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Somali Oral Poetry and the Failed She-Camel Nation State

A Critical Discourse Analysis of the Deelley Poetry Debate (1979–1980)


Ali Mumin Ahad

Somali Oral Poetry and the Failed She-Camel Nation State: A Critical Discourse Analysis of the Deelley Poetry Debate (1979–1980) examines the most expressive medium in Somali culture and politics, that is, oral poetry, in its ideological and discursive dimension. Oral poetry has a formidable impact on Somali society and its internal dynamics.
Somali Oral Poetry is the first critical discourse analysis of the connection between oral poetry and politics in Somalia. The book brings out contradictions and conflicts between the ways of thinking of a society structured in clans and a rightful claim for nationhood and the state of law. In addition, it highlights the difficulty the society finds in renouncing clan mentality that requires loyalty to the clan rather than to the State.
The present volume illuminates, through the critical analysis of the Deelley poetry debate, the circumstances and issues that preceded the civil war in Somalia. Therefore, the book is of particular interest for its original explanation and understanding of the extraordinary subsequent failure of the State in Somalia.
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Twice a migrant, having lived almost two decades in Italy before moving to Australia, Dr Ali Mumin Ahad has carried out a study of the root cause that has led to the dissolution of the nation state of his native Somalia extending over at least two decades. Somalia appeared to have advantages that few if any African states enjoyed at birth: a fairly uniform common language, religion and culture. These advantages, in the event, were nullified by the clan rivalry on which the society was structured. The nascent nation State was metaphorically conceived as a bountiful she-camel for whose bounties and, ultimately, for whose possession, powerful clans competed, ultimately resorting to armed force.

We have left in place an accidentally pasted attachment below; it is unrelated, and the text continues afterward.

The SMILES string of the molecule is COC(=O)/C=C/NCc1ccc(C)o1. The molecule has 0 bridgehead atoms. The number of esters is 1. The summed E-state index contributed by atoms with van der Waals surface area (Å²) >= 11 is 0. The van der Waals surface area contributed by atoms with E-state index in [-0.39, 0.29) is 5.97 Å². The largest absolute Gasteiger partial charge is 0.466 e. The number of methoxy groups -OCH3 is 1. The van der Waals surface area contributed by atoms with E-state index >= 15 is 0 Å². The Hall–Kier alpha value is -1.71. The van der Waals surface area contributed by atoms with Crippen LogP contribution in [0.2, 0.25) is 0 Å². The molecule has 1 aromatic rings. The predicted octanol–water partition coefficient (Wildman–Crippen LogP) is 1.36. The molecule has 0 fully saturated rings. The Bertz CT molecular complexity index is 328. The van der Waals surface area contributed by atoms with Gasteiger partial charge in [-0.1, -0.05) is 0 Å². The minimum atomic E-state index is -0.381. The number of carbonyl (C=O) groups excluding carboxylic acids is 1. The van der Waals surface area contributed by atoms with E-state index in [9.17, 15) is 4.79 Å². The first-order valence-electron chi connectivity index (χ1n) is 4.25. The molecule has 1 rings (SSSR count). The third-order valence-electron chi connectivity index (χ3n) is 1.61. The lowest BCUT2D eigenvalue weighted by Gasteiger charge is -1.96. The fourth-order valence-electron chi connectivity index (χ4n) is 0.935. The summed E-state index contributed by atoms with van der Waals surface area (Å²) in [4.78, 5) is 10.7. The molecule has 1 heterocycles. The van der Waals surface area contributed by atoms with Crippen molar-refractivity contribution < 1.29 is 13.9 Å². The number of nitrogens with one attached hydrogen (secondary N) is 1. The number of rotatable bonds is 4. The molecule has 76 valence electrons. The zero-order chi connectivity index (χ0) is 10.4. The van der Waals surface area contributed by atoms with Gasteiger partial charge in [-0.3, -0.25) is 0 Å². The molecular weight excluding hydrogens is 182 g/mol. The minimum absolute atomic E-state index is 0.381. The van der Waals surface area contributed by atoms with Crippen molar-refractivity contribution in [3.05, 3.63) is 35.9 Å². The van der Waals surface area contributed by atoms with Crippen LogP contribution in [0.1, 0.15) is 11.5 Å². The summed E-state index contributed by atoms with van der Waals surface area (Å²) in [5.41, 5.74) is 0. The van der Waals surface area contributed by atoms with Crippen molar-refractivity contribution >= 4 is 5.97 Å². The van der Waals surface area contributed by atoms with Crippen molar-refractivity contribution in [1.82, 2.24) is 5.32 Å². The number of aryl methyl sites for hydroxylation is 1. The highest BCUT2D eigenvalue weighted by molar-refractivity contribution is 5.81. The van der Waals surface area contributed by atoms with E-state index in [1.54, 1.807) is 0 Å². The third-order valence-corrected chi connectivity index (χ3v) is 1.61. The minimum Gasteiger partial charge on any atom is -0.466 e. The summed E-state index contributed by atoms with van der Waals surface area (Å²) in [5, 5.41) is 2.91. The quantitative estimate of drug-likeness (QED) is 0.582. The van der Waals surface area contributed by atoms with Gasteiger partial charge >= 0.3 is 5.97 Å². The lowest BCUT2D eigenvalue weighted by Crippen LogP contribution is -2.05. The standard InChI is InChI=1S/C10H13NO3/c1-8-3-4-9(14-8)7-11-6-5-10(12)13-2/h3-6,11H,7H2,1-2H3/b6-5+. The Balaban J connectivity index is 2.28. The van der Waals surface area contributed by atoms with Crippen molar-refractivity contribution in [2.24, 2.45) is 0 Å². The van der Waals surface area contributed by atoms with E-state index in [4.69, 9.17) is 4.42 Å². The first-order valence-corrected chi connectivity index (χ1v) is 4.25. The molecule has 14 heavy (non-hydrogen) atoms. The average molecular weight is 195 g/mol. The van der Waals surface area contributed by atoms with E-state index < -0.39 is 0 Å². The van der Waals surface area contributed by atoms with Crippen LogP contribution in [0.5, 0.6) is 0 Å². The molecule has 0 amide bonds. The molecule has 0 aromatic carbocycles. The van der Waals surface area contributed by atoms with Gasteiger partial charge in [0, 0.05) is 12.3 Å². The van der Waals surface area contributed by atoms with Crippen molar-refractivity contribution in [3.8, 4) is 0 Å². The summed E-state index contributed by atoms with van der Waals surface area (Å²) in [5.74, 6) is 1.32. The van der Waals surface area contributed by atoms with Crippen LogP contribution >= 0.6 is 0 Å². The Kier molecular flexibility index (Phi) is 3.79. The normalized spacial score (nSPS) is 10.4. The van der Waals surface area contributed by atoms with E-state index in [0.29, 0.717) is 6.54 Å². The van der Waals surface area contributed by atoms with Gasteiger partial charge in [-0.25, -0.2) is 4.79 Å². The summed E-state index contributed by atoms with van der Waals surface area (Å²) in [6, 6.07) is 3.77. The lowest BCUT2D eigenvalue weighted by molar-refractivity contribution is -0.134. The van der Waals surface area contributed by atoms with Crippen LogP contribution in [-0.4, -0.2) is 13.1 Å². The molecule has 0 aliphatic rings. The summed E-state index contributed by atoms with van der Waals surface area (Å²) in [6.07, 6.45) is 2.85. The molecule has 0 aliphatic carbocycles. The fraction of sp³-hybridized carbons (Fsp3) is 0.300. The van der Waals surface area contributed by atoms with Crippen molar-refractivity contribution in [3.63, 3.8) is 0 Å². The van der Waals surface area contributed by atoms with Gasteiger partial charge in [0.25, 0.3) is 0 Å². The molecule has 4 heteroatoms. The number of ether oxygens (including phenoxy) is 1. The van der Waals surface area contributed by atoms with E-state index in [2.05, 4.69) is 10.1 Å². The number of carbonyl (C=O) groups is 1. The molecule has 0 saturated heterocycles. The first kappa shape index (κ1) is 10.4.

Before the armed showdown came to a head, and while Siyad Barre was still in control, the regime convened a debate among the nation’s cultural elite to discuss the key problems which it faced. This debate was conducted in traditional Somali style, that is, in the form of poetic orations by forty-nine participants (including one sole woman). The orations were intensely figurative and allusive in style and alliterative in diction: for this poetic debate the alliteration was based on the letter D, denominated deel in Somali. The debate was therefore collectively titled Deelley, and the alliteration in D was required three times in every single line of every single poem recited in the debate. The imagery of the bountiful she-camel and of the smouldering fire of tribal and clan rivalry pervaded the debate...

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